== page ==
Lesotho’s RFP party forms coalition government with other opposition after election win

PUBLISHED: Tue, 11 Oct 2022 17:15:04 GMT
Marafaele Mohloboli
Reuters
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FILE PHOTO – Sam Matekane, leader of Lesotho’s Revolution For Prosperity (RFP) political party addresses his supporters as counting of votes continues, following the Lesotho’s parliamentary election in the capital Maseru, Lesotho, October 8, 2022. REUTERS/Siphiwe Sibeko

MASERU, Oct 11 (Reuters) – Lesotho’s newly formed party Revolution for Prosperity (RFP), which won the most seats in last week’s election but fell short of an overall majority, has formed a coalition government with two other opposition parties, its leader said on Tuesday.

The kingdom of Lesotho in southern Africa has been marred by years of political instability under the outgoing All Basotho Convention (ABC) party, which had been in power since 2017.

RFP founder Sam Matekane told a media briefing he had formed an alliance with two other parties – the Alliance of Democrats (AD) and the Movement for Economic Change (MEC) – after securing 56 seats in the election and needing to court other parties to control Lesotho’s 120-member parliament.Read full story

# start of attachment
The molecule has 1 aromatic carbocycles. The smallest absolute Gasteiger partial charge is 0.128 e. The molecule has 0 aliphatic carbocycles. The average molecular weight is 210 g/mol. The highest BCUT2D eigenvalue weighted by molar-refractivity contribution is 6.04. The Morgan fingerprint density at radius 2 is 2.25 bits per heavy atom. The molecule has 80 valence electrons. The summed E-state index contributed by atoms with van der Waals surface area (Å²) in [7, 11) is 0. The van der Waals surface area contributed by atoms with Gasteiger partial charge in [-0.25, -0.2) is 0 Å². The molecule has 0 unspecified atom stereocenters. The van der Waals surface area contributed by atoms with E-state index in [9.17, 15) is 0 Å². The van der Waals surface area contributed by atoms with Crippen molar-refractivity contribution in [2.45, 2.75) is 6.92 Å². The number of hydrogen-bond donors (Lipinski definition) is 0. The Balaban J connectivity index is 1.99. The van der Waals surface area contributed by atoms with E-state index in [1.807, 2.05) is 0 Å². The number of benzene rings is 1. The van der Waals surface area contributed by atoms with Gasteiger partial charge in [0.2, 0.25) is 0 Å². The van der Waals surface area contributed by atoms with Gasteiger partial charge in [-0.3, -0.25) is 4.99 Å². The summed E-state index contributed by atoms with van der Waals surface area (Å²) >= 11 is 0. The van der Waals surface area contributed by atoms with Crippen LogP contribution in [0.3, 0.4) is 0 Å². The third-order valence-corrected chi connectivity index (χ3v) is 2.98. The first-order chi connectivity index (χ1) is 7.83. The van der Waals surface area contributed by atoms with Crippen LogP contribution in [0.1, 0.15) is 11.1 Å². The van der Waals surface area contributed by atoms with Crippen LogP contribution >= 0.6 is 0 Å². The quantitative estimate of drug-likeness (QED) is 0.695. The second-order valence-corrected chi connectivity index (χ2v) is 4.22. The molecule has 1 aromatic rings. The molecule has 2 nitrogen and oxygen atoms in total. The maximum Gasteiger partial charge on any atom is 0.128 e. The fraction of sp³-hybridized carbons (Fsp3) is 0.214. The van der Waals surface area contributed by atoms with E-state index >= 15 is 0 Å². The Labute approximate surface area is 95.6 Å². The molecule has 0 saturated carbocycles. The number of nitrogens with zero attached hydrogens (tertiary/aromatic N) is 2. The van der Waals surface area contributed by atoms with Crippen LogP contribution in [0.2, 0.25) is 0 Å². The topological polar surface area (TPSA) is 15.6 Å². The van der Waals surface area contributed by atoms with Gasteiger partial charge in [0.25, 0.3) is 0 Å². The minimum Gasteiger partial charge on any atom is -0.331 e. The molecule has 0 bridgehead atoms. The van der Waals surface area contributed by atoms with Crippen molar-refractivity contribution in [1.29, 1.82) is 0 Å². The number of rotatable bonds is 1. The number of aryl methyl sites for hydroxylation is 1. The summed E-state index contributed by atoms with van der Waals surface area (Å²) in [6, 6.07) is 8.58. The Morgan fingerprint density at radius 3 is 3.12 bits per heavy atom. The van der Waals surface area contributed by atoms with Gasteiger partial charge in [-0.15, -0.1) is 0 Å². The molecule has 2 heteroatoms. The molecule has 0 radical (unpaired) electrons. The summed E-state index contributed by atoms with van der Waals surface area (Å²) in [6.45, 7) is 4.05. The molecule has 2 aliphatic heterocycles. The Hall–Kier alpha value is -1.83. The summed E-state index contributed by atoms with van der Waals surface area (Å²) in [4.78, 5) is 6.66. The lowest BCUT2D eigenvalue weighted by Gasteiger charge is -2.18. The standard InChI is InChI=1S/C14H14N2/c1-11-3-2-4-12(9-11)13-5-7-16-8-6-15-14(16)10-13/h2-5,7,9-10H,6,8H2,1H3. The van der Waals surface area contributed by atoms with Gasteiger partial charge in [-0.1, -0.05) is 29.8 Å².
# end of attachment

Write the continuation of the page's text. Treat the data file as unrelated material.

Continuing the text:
Formed in March this year, the populist RFP has promised to do away with rampant corruption and focus on economic growth.

Read more: Lesotho populist party wins most seats in election, falls short of majority

“One thing for sure of the many things that we are going to do is to downsize the cabinet, and all our members will declare their assets, including myself,” Matekane, the wealthy businessman who created the party, told reporters.

He said the parties were also working on a coalition agreement, which will be made public after the approval. The coalition would tackle “crime and eradicating corruption within the (first) 100 days in office,” Matekane said.

“We are taking over a bankrupt government and we will be using our personal cars and staying in our homes until things have gone back to normalcy.”

The election went ahead despite a deadlock in parliament on constitutional reforms meant to be enacted ahead of the vote to bring order to Lesotho’s fractious politics.

(Reporting by Marafaele Mohloboli; Writing by Anait Miridzhanian; Editing by James Macharia Chege and Raissa Kasolowsky)

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